No. 2:12-cv-3808-MHH, docs. 17, 18 (memorandum opinion and order dismissing
case as barred by the statute of limitations and res judicata) (Washington III);
Washington v. BellSouth Corp. d/b/a AT&T Inc., Case No. 2:10-cv-03306-IPJ,
doc. 2 (memorandum opinion and order dismissing complaint for failing to state a
claim and as barred by res judicata) (Washington II); Washington v. BellSouth
Telecomms., et al., Case No. 2:06-cv-01320-IPJ, docs. 64, 65 (memorandum
opinion and order granting defendant’s motion for summary judgment because
Washington’s claims were alternatively time barred or unsupported by evidence),
aff’d 285 F. App’x 597 (11th Cir. 2008) (Washington I). In light of the prior
In considering documents from these previous cases, and in particular from Washington
I, the undersigned notes that “[a] district court may take judicial notice of certain facts without
converting a motion to dismiss into a motion for summary judgment.” Horne v. Potter, 392 F.
App’x 800, 802 (11th Cir. 2010) (citing Bryant v. Avado Brands, Inc., 187 F.3d 1271, 1278 (11th
Cir. 1999)). In particular, a court may take judicial notice of documents from previous litigation
“which are public records that [are] ‘not subject to reasonable dispute’ because they [are]
‘capable of accurate and ready determination by resort to sources whose accuracy could not
reasonably be questioned.’” Id. (quoting Fed. R. Evid. 201(b)) (citing Universal Express, Inc. v.
U.S. SEC, 177 F. App’x 52, 53 (11th Cir. 2006)).
filings, AT&T maintains that these two recent cases are barred by the doctrine of
res judicata, a legal doctrine that “‘bars the filing of claims which were raised or
could have been raised in an earlier proceeding.’” Schafler v. Indian Spring Maint.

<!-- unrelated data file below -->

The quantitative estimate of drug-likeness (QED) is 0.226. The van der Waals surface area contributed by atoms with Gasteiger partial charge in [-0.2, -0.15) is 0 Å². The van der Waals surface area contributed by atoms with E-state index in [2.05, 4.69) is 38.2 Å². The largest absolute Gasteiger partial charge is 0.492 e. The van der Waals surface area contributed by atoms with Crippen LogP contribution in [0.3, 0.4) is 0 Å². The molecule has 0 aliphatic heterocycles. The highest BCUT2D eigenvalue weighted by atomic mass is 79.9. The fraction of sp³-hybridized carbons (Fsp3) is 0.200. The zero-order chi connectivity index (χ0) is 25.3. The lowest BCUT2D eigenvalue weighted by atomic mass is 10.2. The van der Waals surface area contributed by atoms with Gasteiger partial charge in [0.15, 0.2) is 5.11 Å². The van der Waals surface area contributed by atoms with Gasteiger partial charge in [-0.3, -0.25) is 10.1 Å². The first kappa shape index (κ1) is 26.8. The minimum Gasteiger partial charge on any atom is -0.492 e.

Ass’n, 139 F. App’x 147, 149 (11th Cir. 2005) (quoting Ragsdale v. Rubbermaid,
Inc., 193 F.3d 1235, 1238 (11th Cir. 1999)). For the reasons stated below, the
court agrees with AT&T.
“In this Circuit, a claim is precluded by prior litigation if: ‘(1) there is a final
judgment on the merits; (2) the decision was rendered by a court of competent
jurisdiction; (3) the parties, or those in privity with them, are identical in both
suits; and (4) the same cause of action is involved in both cases.’” Horne v. Potter,
392 F. App’x 800, 802 (11th Cir. 2010) (quoting Ragsdale, 193 F.3d at 1238). An
application of these elements to the consolidated cases shows that, as this court
found in Washington II, see 2:10-cv-03306-IPJ, doc. 2 at 2, and Washington III,
see 2:12-cv-3808-MHH, doc. 17 at 1, Washington I precludes these consolidated
cases. The first three elements of res judicata are clearly present: the Washington I
district court’s decision was a final decision on the merits because it disposed of
the case entirely; the Washington I court had jurisdiction pursuant to 42 U.S.C. §
2000e, et seq. because Washington raised claims pursuant to Title VII, 2:06-cv01320-IPJ, doc. 64 at 2; and, by Washington’s own admission, AT&T is the
successor-in-interest to his former employer, BellSouth, 2:14-cv-2109, doc. 1 at 2
(“BellSouth Corp. merged with AT&T Inc. After the merger they are doing